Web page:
I was always the boy who blushed.
Case in point: after begging my boyfriend to take me to an event where I could wear a tie, he brought me to a gay fundraiser a few weeks ago. My boyfriend, who seems to know everyone, began to introduce me to some of his acquaintances.
“Oh, you two will make beautiful babies,” one man purred.
“Well, we can’t so….” my boyfriend, mugging, began.
But his acquaintance: “Oh well, you’ll just have to keep practicing.”
Innuendo. A bit off colour, perhaps, but hardly raunchy.
Later, he introduced me to another man he knows. What does he say? Hello? Nice to meet you?
“How much does this one cost?”
Vulgar, but flattering at least. “Mmm,” says my boyfriend. “He’s not for sale.”
“How about rent — what can I get for $1,000?”
He was obviously kidding, and besides which it was a complimentary kind of kidding. But boy did I blush something fierce.
In fact, several other comments that night turned me into a stuttering, blushing eight-year-old. The most jaw-dropping? “Oh, now you’re doing brown meat,” an educated professional let loose. Neither my attire nor his middle-aged, middle-class friends made a difference. I was going to have to stop worrying and embrace being vulgar.
The jokes about my sex life weren’t intended to make me blush (except for the racially tinged comment, which was probably deliberately provocative). In fact, the raucous comments were, on the whole, intended to make me feel at ease.
As anyone who’s ever told a gay joke knows, it’s all about context. After all, comments you would deign to tell at work you wouldn’t think twice about telling your buddies. Vulgar comments become increasingly acceptable the more comfortable friends become. So, by skipping up the familiarity ladder, these men were making me feel welcome.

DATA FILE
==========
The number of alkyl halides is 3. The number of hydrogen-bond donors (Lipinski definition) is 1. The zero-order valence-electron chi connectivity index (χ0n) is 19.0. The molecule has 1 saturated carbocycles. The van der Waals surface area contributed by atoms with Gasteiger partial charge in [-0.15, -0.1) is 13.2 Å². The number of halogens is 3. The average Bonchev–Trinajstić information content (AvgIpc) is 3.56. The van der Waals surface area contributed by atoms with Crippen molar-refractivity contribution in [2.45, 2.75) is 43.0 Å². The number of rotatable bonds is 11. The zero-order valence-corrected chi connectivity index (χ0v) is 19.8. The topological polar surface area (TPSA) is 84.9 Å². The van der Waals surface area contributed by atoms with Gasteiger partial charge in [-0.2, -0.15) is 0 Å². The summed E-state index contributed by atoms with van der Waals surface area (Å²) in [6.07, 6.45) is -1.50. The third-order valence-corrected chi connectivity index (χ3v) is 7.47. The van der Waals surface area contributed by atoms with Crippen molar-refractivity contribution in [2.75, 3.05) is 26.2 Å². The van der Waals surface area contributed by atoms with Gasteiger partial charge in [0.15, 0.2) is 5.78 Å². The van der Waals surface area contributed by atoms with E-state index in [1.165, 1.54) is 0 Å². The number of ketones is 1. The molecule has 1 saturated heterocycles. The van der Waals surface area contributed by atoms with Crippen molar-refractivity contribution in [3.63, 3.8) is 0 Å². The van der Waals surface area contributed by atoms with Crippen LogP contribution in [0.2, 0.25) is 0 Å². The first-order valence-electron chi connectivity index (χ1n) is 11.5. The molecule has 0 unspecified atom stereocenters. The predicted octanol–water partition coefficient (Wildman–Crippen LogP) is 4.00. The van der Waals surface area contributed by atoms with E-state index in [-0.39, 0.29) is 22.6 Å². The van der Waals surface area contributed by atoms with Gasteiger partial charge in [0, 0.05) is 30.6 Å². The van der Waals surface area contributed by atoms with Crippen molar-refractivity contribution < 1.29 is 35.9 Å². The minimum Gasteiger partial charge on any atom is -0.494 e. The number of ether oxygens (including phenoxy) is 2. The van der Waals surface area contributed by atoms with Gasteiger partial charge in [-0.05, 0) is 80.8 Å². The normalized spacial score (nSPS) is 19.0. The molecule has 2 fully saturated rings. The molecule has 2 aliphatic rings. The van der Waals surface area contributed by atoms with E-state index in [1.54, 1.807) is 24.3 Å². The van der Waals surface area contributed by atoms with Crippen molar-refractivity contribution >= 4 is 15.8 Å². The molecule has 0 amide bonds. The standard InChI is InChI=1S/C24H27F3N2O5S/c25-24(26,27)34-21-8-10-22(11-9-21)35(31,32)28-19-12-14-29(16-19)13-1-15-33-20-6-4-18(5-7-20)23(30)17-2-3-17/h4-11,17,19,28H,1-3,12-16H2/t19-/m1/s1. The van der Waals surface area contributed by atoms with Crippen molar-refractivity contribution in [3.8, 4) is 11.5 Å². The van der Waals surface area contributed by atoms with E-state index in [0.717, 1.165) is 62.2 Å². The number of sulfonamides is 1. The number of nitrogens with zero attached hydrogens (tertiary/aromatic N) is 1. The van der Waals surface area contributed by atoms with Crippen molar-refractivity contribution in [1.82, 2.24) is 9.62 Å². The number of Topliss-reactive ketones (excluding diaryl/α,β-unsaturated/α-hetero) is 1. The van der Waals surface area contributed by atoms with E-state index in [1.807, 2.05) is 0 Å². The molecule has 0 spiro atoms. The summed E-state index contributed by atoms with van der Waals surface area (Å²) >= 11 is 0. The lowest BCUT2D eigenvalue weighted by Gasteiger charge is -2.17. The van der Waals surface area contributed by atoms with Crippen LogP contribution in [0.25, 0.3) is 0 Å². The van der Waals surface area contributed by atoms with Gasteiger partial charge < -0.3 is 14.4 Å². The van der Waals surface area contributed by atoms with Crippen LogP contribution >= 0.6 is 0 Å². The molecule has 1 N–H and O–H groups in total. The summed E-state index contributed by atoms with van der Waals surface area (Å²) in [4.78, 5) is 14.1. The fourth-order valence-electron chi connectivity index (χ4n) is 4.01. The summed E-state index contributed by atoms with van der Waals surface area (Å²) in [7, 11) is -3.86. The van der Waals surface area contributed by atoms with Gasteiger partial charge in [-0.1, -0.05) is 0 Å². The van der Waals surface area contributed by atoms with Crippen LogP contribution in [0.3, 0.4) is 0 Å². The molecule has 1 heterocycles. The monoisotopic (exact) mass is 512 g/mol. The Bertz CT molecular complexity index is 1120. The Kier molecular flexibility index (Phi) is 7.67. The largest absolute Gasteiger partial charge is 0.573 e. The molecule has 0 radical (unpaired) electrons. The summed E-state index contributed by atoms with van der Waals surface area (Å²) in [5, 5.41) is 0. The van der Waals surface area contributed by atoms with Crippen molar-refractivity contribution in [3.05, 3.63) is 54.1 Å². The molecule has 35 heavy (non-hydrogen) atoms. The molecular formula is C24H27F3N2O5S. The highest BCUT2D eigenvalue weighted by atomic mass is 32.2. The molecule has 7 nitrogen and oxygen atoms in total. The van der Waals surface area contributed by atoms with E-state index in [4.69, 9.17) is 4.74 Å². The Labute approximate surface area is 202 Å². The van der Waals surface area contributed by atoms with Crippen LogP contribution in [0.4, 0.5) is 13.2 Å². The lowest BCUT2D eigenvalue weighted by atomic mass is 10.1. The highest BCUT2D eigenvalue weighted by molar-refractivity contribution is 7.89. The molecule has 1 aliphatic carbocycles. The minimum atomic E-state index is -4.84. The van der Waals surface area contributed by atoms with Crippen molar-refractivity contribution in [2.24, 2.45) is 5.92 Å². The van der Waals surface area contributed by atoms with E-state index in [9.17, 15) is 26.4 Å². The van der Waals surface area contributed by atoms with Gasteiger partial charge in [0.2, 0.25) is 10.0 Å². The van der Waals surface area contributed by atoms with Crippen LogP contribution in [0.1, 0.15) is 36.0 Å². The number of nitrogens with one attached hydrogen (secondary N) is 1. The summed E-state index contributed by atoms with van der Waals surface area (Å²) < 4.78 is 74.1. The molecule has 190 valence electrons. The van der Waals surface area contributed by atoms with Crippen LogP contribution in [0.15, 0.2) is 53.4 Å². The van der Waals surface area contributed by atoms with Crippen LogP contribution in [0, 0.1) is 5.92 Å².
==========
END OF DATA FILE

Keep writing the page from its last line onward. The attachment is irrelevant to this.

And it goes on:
Yes, I was welcomed into the gay community with open arms — via dick jokes.
A few weeks later, I was being interviewed for a job, gay man to gay man (gay mano a mano?) and he dropped the C-word (or, more properly, a C-word — I mean “cocksucker” not “cunt”). I smiled — maybe I blushed a little — but I let myself use “buttfucking” in my answer to his question. Yes, I didn’t worry about it, because I’ve learned to embrace being vulgar.
Vulgarity-as-familiarity aside, I now see that a gay men’s culture that is celebratory and defiant has another use for dirty jokes. Considering — and I don’t want to go all Debbie Downer on you — the history of gay culture has been marked by the need to hide, putting sex front and centre actualizes our hard-fought freedom. And I’m not talking about the right to marry; I’m talking about taking sodomy off the books.
Tidings of dirty jokes remind us that our culture has historically been more about leather vests than sweater vests, more cock rings than wedding rings, more Pansy Division than Will Young, more British Queer as Folk than the US version, more like The MuchMusic VJ Search’s Sean Gehon or New York funnyman Ant: bawdy, irreverent, and celebratory.
These days, I find myself having to keep my newfound jocular friendliness in check in straight or mixed settings, trading my red underwear, so to speak, for mild manners.
Imagine, for a moment, a straight couple getting the same chidings from acquaintances that I received out with my boyfriend.
Friend: Hey, Jim. I’d like you to meet my girlfriend. We’ve been dating for three months.
Girlfriend: Hi, Jim. Nice to meet you.
Jim: Oh, three months? You’re probably banging like jackrabbits. Schuh-wing!
Sure, adolescents of all orientations (and the adolescent at heart) can get their inappropriate jokes from South Park or Ace Ventura. But could a straight couple expect to receive the kind of playful ribbing I received on my night out with my boyfriend?
Say it with me, boys: In mixed company, I will remember to say, “Nice to meet you” and not, “How much did you pay her?” I will say, “Thank you for inviting me to the party,” and not, “Where can I get some ass?” I will say, “You have a lovely home,” and not, “Does this place smell like cum? Would you like it to?” But seriously, be gentle to the heteros.